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Isn’t it beautiful?

Happy weekend, lovely people. And happy 2014. It’s good to be back.

Love, Emily


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Pepita Ginger Oatmeal Chewies

Hiiii!

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Happy August, lovers and friends! It’s my birthday month (weeeeeeeee but also ahhhh) which is both great and absolutely terrifying. Great because: I have fun planzzz ahead of me, August is generally beautiful in San Diego, I’ll finally be 21 (PARTY YEAHHH but actually totally kidding; all I really want is to be able to order a beer out without fear of being arrested), and just because to be quite honest, who doesn’t love birthdays? Terrifying because: I am rapidly approaching the age when the term “adult” is unavoidable (shhhh I’m still in denial), summer is almost over (?!), and school/real life commences again in a short couple of weeks. I have exciting things ahead of me though. Exciting and scary, but exciting nonetheless. I guess that’s “adulthood” (shudder).

Anyways: cookies. Thanks to these, I have molasses in my hair. Though that’s probably not surprising to hear. My mom voiced recently that she’s been craving ginger molasses cookies but I feel like that’s just too unseasonal right now so I kiiinda made my own version of that. They’re not exactly the chewy ginger cookies she was looking for, but I think it was a nice compromise. Not that these are any more summery, really (oatmeal cookies are summery, right…?), but I don’t knoooow ginger cookies just seemed too much like Christmas to make right now. These seemed more appropriate, for no reason in particular. The texture of these cookies remind me a lot of the legendary Cheese Shop oatmeal cookies (you all owe it to yourselves to go get a sandwich and cookie from here stat, assuming you live in San Diego), but with a little extra spiciness added. Plus my lil pumpkin seeds, of course! I loosely based these off of this Green Kitchen Stories recipe with a couple little changes here and there. Check it out, yo:

1 1/3 c. old fashioned oats
1/2 c. coconut oil, softened to room temperature
1/4 c. honey
2 Tbsp. molasses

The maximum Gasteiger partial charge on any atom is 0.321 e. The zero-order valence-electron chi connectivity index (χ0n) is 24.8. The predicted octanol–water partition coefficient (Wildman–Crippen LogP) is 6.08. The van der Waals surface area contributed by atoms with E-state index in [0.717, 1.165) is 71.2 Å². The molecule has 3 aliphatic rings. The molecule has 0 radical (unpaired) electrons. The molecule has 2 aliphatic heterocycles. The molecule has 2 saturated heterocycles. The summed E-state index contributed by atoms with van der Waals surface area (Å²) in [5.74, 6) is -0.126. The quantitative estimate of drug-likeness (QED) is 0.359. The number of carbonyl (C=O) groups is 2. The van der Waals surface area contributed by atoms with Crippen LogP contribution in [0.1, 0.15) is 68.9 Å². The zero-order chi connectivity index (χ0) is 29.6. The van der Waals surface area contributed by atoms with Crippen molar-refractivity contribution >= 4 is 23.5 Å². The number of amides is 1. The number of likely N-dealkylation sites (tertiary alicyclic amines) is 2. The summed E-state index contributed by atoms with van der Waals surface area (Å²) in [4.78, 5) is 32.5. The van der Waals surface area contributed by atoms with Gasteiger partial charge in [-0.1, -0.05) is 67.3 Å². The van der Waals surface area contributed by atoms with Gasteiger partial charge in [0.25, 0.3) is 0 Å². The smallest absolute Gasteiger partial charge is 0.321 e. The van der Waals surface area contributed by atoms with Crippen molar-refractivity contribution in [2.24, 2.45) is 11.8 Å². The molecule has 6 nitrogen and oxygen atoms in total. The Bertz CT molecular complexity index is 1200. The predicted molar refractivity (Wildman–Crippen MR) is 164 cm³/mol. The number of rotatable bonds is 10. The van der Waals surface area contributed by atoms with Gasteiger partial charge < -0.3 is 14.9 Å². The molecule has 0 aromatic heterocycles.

1/4 c. almond meal
1/4 c. milk
1/2 c. pepitas
2 tsp. ground ginger
1/4 tsp. ground cloves
1/4 tsp. vanilla
A pinch of salt

Preheat the oven to the usual 350°. In a large bowl, mix together all the ingredients (yep, that’s it!) and plop heaping spoonfuls onto a lightly greased cookie sheet. I got 16 cookies total–8 per cookie sheet. Flatten each cookie out as much as possible with the back of a spoon until they’re all thin and spread out. Make sure they’re not too close together; they’ll spread even more when baking. Stick ’em in the oven for about 8 minutes or until the edges are lightly browned. If they spread enough to touch one another, don’t worry! Once you pull them out, use a spatula to gently separate them and shape them a little before they set. Let them cool completely on the cookie sheet before transferring them to a cooling rack. Do this carefully! They’re fragile little guys!

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These cookies are so nice and thin and spicy and chewy and oatmeal-y and lovely. A little different from my usual thick, chewy cookie preference, but still good. Change is good, right? My dad is certainly a fan–he’s already eaten 3 of them. What else is new.

Happy (almost) weekend, loves! Go get yourself some sunshine.

Love, Emily


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Lime Cheesecake with Cashew Coconut Crust

Hey babes,

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It’s been quiiite the past couple of weeks. Long story short: I have found an apartment after a fair amount of blood (minimal, mostly just blisters), sweat (LOTS thanks to the New York heat wave…..ugh), and tears (a little here and there) and I’m back in San Diego due to an interesting last minute turn of events. Good and bad. Bittersweet. Etc. Anyways, at least I’m reunited with my parents’ roomy kitchen lalalaaaa

So let’s talk cheesecake. My dad really wanted me to make him a cheesecake for his birthday (8/13) but unfortunately, I was in the process of leaving for NY right around then and didn’t have the time/energy while I was scrambling to get ready to make one. If you’ve ever made a cheesecake, you know how picky and labor intensive they can be. Not so much a last minute, bake-this-on-a-whim kind of dessert. Luckily, I came home a few weeks early (weeee) so my dad’s birthday cheesecake was only a mere 10 days late! This cheesecake is loosely based off of this lovely recipe. And what a fabulous one it was.